I finished the painting in about 2 hours and left the location and headed towards Carmel via 17 Mile Drive. I came across Michael Obermeyer painting along the Spanish Bay Golf Course.  I hung out with him for awhile and had a few laughs,  Michael’s always good for a few laughs. Once he finished his painting we went to Carmel to take a break and have lunch.  Artists Jesse Powell and John Burton also joined us for lunch.  After lunch we all headed to Rocky Point.  Rocky Point is about 20 minutes south on Highway 1 and is notorious for being a very windy location.  Let me just say that I HATE painting in the wind.  I would rather paint in almost any other type of weather.  Thursday was no exception, the wind was howling. I set-up along  the shoulder of Highway 1 and started my second painting. With cars and trucks racing by I quickly blocked in the painting.  I was tucked under the rear door of my SUV to avoid as much wind as possible, didn’t help much.  I had to paint with one hand constantly on the easel just to keep it from blowing away.  I realized at some point that I should take the painting out from under the rear door of my car to check the colors of the painting. (it was a little dark under the door)  The colors were awful!! Flourescent!! None to pleased, I quickly started to correct the colors with a lot of paint and very fast brush strokes that contained a bit of anger.  The wind is still blowing hard and I’m not happy, I’m even talking to the wind saying “I’m not leaving”.  At one point I lost my focus and turned to get something out of the back of my car and as I turned back towards the painting I noticed the wind picking up my easel, brushes, paint thinner and painting and throwing it all into the ditch.  The painting now had dirt and rocks stuck to the wet paint. This was not going well. I even entertained thoughts of just packing it in and leaving.  But I wouldn’t give in.  I was planning on doing this piece days before the event so I soldiered on.  I started by wiping off all the dirt and rocks and of course much of the painting as well. Once that was complete I began to repaint.  Wind is still howling. I remained patient and about and hour later I had fixed the painting.  It even looked better than before the “incident”.  I often find myself working better in situations like this, it forces me to focus more clearly and to paint more quickly and intuitively.  I had a vision in mind and stuck to it.  Painting outdoors is often about fighting the elements; rain, fog, cold or howling wind and persevering.  I consider this piece one of the best pieces I’ve ever completed for the Carmel Art Festival.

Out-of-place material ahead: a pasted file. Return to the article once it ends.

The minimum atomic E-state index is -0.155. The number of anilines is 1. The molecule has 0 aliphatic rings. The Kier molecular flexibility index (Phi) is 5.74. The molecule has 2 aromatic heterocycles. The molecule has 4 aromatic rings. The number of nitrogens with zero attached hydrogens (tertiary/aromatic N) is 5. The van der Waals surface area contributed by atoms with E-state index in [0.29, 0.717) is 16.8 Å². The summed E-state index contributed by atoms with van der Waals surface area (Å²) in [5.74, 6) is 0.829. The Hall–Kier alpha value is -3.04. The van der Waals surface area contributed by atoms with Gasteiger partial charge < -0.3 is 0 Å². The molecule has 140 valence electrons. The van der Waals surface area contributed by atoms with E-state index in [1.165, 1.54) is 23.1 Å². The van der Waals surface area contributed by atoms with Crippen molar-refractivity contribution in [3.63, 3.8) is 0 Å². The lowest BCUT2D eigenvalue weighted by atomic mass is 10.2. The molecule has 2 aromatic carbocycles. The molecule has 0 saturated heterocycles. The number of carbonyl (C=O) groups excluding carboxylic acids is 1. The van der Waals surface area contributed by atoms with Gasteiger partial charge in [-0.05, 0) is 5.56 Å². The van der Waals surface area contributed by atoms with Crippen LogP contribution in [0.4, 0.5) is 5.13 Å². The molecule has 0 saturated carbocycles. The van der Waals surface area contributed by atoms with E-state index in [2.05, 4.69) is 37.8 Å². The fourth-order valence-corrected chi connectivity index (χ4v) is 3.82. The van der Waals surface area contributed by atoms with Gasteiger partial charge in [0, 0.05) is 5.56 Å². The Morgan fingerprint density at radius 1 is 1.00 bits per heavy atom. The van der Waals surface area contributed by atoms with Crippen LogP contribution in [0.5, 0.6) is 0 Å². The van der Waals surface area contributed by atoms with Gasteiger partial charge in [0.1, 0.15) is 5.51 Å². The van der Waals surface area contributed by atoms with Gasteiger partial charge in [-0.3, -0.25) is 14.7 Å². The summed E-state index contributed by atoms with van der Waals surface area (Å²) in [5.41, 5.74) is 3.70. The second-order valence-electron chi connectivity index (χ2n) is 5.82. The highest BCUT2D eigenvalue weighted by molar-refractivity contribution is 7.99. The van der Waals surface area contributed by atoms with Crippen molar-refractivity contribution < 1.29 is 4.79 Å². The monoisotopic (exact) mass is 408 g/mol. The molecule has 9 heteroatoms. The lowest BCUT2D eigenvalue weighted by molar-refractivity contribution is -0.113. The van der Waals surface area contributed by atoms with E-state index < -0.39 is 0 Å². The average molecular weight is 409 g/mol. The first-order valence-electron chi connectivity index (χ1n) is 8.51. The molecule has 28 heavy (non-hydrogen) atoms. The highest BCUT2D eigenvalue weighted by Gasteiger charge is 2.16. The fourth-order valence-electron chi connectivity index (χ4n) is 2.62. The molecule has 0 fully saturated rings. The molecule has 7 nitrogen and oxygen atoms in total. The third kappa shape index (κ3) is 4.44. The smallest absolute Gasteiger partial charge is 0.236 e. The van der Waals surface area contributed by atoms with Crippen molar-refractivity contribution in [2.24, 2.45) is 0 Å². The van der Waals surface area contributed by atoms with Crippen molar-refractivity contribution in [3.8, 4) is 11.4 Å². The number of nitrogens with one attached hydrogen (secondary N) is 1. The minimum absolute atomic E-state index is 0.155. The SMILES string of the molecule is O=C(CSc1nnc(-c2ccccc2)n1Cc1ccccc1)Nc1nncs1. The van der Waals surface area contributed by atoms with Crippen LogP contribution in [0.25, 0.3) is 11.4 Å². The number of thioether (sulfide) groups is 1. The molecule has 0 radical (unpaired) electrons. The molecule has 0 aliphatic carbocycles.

Afternoon at Rocky Point, 14 x 18, Oil on Linen, SOLD